Every morning she walks out of her cluttered apartment and painstakingly makes her way to the elevator. Three stories down she emerges, ready for her trek across the street, through the parking lot and into the public library. The walk is less than a city block but it will take her nearly fifteen minutes. Each step is labored, slow and stilted. She wobbles and wavers. But she makes the journey.
Her name is Teresa and she is my elderly, frail neighbor with missing teeth and a bandaged leg. She lives alone on the top floor of my apartment building. I've never seen her welcome a visitor or get in a car. Her days consist of her home, the library and the one single street in between.
For Teresa that journey across the street is a physical feat. She could just sit at home and avoid the labored walk across the road in the sweltering ninety degree heat. Or she could get a motorized scooter to take her to the library and maybe even a bit further to explore the buzzing downtown shops and restaurants. Even a cane would help assist her in staying upright without swaying back and forth, making the onlooker sick with worry that the next gust of wind will blow her little frame right over! But Teresa doesn't rely on any of those aids. She goes about her days on her own, making small steps towards her intended destination.
Watching Teresa I can't help but see a little bit of her in all of us. Our spiritual walk with God is a lot like her walk to the library. It is slow. It is labored. Sometimes it looks terribly wobbly and precarious. We have to make that walk in all kinds of conditions - unbearable heat, a winter's blizzard. Yet, if we fix our eyes on our destination and go forward with determination, we can overcome every obstacle.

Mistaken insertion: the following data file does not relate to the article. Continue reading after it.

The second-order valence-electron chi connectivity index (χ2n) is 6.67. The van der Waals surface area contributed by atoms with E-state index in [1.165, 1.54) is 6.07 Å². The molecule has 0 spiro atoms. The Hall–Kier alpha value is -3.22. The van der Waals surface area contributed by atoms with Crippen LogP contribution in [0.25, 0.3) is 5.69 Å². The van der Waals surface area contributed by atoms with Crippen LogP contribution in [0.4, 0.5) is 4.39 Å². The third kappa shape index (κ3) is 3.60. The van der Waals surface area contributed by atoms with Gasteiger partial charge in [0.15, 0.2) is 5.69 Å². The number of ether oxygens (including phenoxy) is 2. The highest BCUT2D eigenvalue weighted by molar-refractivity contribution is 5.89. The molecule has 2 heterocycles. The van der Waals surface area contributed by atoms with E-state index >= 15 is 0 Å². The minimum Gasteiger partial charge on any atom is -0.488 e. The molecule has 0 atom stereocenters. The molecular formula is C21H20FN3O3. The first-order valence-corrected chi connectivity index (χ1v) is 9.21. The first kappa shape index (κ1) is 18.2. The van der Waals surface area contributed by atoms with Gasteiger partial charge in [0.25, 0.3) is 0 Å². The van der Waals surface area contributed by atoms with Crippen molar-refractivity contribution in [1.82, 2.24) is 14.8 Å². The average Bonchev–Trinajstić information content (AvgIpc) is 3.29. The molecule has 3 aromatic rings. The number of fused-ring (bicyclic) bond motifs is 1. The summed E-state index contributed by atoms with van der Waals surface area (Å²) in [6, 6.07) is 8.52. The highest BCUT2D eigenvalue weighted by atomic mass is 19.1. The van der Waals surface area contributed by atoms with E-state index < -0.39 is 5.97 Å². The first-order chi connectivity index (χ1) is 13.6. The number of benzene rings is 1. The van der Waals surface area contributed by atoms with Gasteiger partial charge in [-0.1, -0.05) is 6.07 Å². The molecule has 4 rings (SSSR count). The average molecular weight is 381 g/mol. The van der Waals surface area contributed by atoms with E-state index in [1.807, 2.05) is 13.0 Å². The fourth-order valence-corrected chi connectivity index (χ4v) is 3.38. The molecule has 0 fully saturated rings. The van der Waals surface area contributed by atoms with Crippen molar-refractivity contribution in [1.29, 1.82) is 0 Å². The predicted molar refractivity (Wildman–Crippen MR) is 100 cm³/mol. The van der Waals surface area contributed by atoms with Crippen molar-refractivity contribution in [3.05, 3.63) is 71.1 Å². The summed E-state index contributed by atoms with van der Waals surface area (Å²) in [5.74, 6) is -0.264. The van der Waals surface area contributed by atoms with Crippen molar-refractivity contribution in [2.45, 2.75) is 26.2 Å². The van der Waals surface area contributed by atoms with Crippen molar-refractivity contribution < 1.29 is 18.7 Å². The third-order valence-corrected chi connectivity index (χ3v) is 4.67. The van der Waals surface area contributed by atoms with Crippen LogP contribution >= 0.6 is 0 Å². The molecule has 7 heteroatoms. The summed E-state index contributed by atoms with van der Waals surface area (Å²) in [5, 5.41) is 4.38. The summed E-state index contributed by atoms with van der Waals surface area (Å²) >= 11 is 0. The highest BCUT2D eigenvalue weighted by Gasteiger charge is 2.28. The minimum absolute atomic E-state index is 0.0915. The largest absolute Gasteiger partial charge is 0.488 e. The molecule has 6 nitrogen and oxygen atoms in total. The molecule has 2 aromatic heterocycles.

The journey won't necessarily be easy. In fact, we shouldn't even be surprised by all the hurtles we'll have to climb over, difficulties we will face and obstructions that will be placed in our way. 1 Peter 4:12 says, "Dear friends, do not be surprised at the fiery ordeal that has come to test you, as though something strange were happening to you." When we struggle and suffer and our every step is painful and slow, we shouldn't be surprised. We have been given fair warning. While walking with Christ we can expect fiery ordeals and trying times. But we can rejoice in them because what we are experiencing is a taste of what Christ endured. We are sharing in His suffering and one day we will share in His glory.
As we labor along our road of life we need not look too far ahead. Teresa doesn't. She just looks across the road, to the library, to her very next destination. If she can make it there she can rest. She'll worry about the strength needed to return when the time comes, but for now she has one mission: make it across the road.
I could use a bit more of Teresa's spirit, attitude and outlook. I don't need to see the whole year ahead or even the whole day ahead. I just need to take the next step. God will see me through the rest. But if I can make the next step, no matter how painful and difficult it may be, He will provide me with the strength and endurance needed for the rest of the journey.